The Red Stallion (1947)
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The Red Stallion Photos
as Joel Curtis
as Andy McBride
as Mrs. Curtis
as Ellen Reynolds
as Dr. Thompson
as Richard Moresby
as Johnny Stevens
Critic Reviews for The Red Stallion
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Audience Reviews for The Red Stallion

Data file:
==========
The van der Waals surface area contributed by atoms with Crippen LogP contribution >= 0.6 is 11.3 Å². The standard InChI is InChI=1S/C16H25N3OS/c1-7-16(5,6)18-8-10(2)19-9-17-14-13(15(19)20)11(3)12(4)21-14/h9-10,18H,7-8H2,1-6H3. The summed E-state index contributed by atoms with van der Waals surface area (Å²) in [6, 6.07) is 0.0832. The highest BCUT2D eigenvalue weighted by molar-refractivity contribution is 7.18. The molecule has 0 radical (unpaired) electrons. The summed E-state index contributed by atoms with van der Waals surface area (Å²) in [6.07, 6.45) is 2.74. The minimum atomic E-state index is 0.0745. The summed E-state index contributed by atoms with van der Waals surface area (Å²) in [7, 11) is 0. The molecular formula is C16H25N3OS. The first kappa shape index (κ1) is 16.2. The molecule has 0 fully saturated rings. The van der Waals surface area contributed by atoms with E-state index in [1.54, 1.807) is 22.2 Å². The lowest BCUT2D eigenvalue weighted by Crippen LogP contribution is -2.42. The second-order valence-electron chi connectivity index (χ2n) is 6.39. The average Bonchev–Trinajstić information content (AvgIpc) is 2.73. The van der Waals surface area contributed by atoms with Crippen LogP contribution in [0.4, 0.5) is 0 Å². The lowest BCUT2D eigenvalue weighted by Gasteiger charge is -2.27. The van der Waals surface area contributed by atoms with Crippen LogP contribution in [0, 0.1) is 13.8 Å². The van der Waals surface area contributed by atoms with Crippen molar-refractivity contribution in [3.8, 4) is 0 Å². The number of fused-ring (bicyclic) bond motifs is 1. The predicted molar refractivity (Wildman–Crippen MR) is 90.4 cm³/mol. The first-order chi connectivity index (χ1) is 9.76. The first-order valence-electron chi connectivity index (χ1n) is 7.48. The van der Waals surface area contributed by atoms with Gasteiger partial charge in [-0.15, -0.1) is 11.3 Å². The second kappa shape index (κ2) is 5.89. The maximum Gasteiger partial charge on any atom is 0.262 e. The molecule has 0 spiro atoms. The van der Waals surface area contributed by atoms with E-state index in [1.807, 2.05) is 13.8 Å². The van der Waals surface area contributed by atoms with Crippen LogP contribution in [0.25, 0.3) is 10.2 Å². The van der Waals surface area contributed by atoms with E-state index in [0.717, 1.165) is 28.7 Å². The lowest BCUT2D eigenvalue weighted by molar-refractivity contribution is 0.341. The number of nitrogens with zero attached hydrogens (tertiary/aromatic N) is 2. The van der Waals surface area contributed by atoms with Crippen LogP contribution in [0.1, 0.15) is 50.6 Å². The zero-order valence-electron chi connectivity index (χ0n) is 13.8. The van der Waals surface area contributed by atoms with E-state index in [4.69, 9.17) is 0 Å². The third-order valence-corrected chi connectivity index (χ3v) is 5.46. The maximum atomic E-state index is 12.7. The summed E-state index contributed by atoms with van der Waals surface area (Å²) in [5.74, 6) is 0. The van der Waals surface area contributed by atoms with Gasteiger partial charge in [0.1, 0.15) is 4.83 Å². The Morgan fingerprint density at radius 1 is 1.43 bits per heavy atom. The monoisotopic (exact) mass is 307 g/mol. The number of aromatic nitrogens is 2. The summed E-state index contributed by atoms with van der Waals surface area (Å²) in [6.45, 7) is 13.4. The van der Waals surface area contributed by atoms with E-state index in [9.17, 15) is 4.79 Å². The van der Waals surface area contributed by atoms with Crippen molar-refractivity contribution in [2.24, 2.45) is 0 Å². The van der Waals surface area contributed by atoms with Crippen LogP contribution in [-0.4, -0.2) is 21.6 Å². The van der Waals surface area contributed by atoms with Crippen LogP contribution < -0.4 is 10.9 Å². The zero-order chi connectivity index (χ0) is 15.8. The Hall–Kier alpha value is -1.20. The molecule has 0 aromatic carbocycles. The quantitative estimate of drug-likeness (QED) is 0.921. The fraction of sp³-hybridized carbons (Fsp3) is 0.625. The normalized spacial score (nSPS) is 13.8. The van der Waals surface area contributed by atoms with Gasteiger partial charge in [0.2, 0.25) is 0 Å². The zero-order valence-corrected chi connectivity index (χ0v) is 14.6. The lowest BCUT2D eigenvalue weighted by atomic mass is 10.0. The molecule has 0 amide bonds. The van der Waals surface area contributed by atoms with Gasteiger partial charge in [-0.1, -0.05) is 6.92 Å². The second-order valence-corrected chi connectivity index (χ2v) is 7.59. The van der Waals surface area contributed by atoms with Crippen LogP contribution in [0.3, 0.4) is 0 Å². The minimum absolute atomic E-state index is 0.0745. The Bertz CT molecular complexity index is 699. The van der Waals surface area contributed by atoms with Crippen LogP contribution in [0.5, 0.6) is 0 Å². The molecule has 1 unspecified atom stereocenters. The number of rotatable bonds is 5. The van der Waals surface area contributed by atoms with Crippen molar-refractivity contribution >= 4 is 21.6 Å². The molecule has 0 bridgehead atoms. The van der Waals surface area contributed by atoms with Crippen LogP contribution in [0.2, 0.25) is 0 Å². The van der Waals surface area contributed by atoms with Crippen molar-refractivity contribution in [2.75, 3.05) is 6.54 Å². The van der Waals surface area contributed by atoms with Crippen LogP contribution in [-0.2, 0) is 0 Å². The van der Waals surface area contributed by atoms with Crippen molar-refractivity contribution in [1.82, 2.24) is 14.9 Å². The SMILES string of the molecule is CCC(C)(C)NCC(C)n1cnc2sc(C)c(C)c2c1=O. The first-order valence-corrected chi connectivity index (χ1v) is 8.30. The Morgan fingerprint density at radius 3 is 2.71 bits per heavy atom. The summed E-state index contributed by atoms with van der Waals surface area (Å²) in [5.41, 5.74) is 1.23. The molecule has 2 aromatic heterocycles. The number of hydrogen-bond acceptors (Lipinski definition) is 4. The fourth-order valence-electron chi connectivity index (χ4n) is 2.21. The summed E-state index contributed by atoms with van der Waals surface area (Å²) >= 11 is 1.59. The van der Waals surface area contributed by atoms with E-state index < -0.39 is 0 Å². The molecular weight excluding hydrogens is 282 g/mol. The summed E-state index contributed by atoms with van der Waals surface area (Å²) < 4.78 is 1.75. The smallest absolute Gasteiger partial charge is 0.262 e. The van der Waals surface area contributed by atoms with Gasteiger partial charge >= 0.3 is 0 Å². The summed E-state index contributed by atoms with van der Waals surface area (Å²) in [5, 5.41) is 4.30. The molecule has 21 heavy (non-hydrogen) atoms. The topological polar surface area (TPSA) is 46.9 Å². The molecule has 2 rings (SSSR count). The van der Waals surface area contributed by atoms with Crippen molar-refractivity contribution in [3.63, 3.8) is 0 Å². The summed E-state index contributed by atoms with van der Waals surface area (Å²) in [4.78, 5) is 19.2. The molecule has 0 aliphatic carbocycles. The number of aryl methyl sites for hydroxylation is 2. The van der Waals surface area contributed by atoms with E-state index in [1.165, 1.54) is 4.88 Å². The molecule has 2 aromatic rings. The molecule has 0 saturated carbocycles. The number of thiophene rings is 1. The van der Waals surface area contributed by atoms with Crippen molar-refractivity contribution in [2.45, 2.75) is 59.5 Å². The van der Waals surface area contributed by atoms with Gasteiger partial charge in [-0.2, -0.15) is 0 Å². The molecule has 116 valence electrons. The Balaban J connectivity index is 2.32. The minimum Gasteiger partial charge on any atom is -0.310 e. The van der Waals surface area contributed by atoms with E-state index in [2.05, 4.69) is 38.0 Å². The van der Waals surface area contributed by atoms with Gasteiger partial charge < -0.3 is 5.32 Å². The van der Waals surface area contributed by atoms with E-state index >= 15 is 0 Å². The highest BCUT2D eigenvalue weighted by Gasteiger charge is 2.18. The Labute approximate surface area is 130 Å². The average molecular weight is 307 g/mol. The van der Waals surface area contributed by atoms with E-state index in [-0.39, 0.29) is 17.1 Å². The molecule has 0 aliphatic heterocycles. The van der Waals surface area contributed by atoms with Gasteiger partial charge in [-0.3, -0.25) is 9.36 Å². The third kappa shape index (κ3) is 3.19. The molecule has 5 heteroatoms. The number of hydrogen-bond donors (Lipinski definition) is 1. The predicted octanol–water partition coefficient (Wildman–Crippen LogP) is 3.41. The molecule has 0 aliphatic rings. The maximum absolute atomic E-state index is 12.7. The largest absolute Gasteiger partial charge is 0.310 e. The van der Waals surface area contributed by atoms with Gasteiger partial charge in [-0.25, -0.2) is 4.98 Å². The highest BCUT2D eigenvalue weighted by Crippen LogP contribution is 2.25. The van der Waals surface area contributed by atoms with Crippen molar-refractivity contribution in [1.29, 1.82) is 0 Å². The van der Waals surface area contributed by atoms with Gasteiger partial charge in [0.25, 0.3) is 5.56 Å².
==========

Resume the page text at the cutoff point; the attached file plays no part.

The Red Stallion (Lesley Selander, 1947) The Red Stallion was Hollywood's attempt to create, in essence, a horsey version of Rusty the German Shepherd-a series of movies featuring an animal hero that would appeal to kids. (To the best of my knowledge, only two Red Stallion films got made, this and 1948's The Red Stallion in the Rockies.) And for what it is, it does its job passably well, but that's for what it is; it was a quickie attempt to cash in on a current trend. Done well, this sort of thing can be a classic (the obvious example being Black Beauty), but this is carbon-copy-out-the-door stuff, full of emotional shortcuts and manipulation. Which is not to say it isn't still a fun movie if you're in the mood for a family-friendly animal tale. Plot: Joel (Ted Donaldson, who also starred in the Rusty movies), while out on a make-believe hunt, actually runs across a real bear and scares it off with his gun. He discovers the bear had killed a horse who was protecting her newborn foal and, after a bit of deliberation, he takes the foal home, intending to nurse it back to health. He lives with his grandma, Aggie (Mary Poppins' Jane Darwell), a feisty old broad, and I use that term in the most affectionate sense, who has fallen on hard times and owes her creditors over ten grand (and this was back when ten grand actually meant something). When Joel discovers that the recently-deceased mare was an award-winning thoroughbred, he gets the obvious idea in his head, and sets out to train Red, as he calls the horse, to race for money. That, however, is no job for a ten-year-old boy. Enter Any MacBride (Bye Bye Birdie's Robert Page), a horse trainer on a nearby ranch who sees the look of eagles in Red's eye... It's the post-WW2 equivalent of a Wonderful World of Disney TV movie; as soon as the major conflicts are set up (and the romantic subplot between MacBride and the rancher's daughter, played by Giant's Noreen Nash), you know how it's all going to turn out. It's fun, it's enjoyable, it's entirely empty calories, but you won't regret having watched it when you're done. ** 1/2
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